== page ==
A REJECTION OF HOPE.

AuthorConrad, Jewel
PositionWe Were Eight Years in Power: An American Tragedy - Book review

A Review of We Were Eight Years in Power: An American Tragedy

By Ta-Nehisi Coates

(New York: One World, 2017), 400 pages.

We Were Eight Years in Power: An American Tragedy is a collection of essays that Ta-Nehisi Coates wrote for The Atlantic during the two terms of President Barack Obama. The work includes eight essays-one selection from each year of the Obama Administration-that grapple with race, identity, America's history of racist public policies, and the symbolic and practical nature of America's first black president. The work culminates in an epilogue that builds on the collection to explain how Barack Obama's presidency resulted in the election of Donald Trump.

Coates precedes each essay with an autobiographical musing on the context in which it was written. These precursors serve to tie the essays together in addition to a more powerful purpose: they allow the reader to recall their own experience with Obama's presidency. The reader is likely to empathize with Coates' feelings of astonishment and excitement following the election of Obama, as well as the despair he felt following the 2016 election. This does not make the substantial content that follows easier to read, but it does make the already compelling content even more potent. The reader thus has as much of a stake in the content as in the future of America.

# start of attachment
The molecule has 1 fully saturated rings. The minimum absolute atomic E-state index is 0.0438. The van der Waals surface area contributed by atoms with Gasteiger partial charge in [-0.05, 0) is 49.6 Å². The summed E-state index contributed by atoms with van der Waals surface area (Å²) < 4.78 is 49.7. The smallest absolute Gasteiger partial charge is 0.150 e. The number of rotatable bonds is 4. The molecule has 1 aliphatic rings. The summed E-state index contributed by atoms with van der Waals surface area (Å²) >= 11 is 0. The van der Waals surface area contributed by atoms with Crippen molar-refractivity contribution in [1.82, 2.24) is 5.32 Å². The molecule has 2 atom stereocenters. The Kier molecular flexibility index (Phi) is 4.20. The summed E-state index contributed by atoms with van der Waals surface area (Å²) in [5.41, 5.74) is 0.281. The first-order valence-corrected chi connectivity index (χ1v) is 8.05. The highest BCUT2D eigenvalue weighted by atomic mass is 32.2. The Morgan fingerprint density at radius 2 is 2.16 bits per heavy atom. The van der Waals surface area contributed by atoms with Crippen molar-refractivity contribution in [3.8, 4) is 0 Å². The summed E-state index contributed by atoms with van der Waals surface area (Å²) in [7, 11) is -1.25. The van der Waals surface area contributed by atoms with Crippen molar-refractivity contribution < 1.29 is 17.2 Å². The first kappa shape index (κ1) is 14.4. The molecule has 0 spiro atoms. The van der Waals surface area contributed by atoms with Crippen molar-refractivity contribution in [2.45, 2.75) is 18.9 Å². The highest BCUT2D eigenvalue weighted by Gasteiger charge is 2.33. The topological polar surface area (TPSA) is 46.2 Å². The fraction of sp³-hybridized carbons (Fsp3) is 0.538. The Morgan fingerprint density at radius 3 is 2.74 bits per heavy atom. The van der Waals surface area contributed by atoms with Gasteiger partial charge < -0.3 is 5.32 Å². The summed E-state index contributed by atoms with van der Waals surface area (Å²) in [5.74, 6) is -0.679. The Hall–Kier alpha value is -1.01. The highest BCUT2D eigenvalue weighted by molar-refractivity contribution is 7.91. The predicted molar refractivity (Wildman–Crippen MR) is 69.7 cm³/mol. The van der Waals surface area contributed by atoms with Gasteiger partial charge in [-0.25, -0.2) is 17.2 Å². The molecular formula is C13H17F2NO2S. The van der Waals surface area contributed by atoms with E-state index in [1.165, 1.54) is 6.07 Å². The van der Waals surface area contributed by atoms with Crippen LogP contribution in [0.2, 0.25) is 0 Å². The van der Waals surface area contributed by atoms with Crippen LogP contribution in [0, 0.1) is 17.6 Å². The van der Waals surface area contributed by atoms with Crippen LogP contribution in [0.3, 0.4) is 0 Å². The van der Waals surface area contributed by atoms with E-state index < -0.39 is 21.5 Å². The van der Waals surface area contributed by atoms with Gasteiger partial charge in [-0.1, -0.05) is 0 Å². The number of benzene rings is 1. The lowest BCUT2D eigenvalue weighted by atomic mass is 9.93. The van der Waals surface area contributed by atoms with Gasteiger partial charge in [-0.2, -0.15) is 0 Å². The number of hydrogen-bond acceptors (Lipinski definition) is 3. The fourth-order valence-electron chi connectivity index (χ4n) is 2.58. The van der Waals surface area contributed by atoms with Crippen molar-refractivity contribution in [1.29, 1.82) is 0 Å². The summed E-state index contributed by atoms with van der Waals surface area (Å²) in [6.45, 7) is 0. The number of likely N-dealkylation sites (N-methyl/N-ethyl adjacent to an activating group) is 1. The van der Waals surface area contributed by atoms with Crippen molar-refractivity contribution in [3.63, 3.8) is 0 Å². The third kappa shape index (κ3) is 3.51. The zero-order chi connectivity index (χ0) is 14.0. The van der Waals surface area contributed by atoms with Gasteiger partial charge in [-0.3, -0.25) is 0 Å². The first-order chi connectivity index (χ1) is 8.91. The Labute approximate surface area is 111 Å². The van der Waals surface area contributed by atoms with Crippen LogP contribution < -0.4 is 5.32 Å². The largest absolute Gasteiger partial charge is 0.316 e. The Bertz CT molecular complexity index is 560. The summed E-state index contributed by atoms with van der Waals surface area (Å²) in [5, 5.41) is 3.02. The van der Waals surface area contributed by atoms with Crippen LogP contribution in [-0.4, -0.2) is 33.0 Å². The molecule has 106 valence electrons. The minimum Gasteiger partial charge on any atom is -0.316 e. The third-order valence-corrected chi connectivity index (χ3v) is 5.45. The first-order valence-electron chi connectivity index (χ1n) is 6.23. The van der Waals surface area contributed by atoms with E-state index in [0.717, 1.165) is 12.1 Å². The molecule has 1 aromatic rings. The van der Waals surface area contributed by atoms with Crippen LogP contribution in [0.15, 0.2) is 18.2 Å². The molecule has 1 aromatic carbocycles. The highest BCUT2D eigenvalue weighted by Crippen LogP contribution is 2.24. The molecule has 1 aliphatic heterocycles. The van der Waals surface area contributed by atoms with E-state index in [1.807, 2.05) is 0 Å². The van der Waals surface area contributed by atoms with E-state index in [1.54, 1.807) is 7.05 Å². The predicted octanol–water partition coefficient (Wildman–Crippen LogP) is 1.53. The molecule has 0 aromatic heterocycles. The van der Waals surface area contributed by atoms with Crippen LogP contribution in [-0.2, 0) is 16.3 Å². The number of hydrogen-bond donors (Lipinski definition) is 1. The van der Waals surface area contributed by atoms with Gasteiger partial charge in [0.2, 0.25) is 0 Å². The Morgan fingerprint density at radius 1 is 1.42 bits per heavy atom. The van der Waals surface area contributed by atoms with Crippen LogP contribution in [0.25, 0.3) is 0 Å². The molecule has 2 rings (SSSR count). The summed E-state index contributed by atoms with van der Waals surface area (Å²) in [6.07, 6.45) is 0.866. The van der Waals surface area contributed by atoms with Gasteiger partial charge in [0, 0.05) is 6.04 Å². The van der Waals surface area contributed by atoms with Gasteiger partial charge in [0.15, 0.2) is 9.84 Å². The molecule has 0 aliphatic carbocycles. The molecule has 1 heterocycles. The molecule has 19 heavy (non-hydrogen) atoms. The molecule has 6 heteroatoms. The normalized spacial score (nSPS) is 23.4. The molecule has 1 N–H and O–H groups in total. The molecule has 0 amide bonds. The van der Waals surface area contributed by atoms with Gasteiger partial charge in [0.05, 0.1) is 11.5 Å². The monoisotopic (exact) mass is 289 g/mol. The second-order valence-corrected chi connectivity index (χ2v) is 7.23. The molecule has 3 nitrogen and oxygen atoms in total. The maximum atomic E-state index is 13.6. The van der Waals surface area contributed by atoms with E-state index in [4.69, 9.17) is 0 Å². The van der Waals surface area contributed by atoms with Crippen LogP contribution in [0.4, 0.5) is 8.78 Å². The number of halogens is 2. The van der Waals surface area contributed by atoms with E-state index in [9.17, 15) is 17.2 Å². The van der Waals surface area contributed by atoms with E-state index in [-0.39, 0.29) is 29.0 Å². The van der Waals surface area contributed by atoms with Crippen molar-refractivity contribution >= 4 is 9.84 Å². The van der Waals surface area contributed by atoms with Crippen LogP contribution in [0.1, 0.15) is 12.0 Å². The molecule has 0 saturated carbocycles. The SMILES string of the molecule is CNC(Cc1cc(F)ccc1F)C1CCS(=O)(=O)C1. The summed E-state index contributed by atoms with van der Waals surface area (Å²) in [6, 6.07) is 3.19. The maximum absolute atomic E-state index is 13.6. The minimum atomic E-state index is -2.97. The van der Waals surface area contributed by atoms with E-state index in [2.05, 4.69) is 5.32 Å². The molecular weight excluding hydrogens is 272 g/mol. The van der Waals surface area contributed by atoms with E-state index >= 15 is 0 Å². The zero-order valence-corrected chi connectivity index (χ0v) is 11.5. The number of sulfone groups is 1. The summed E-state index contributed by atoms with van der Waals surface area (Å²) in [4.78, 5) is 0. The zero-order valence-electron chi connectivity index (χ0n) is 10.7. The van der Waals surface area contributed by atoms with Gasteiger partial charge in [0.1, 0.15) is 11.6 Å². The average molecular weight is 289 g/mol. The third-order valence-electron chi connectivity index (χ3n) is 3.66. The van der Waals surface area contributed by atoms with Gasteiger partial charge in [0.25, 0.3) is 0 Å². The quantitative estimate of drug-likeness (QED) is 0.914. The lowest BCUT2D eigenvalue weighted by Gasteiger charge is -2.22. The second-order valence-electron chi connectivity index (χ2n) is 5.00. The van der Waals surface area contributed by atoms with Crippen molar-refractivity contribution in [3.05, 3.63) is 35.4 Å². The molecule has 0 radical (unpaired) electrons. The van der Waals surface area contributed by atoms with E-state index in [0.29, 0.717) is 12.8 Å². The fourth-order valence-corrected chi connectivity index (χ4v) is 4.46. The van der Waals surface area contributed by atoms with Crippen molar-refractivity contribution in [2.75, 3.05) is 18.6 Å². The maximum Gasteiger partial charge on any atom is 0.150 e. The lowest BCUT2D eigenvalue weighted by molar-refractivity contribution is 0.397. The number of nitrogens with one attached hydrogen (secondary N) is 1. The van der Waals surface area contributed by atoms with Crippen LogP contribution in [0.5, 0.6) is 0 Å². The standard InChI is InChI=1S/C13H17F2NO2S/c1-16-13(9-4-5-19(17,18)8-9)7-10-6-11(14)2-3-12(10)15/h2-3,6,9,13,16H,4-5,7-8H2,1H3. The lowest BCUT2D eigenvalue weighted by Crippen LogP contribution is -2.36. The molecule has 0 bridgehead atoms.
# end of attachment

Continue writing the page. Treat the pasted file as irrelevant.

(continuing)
Coates argues that focusing on rising-tide policies and twice-as-good rhetoric to advance African Americans' place in society strengthens white supremacy and results in policies that inefficiently address race. In introducing this argument, as well as the origin of the book's title, Coates refers to a speech given by black reconstruction-era legislator Thomas Miller, in which he described how after eight years of rebuilding South Carolina along the lines of equality, power was seized by those seeking to restore white supremacy. Coates equates Miller's experience with Obama's, writing that "Good Negro Government-personal and political-augments the very white supremacy that it seeks to combat because it requires denying that racism and white supremacy are in fact relevant forces in American life." (1) Coates contends that the election of President Trump following Obama may be explained by this notion and that fear of black respectability gave President Trump's symbols of racism the power they needed to succeed.

The first and fourth essays focus on an idea stemming from black conservatism: that black males are at fault...

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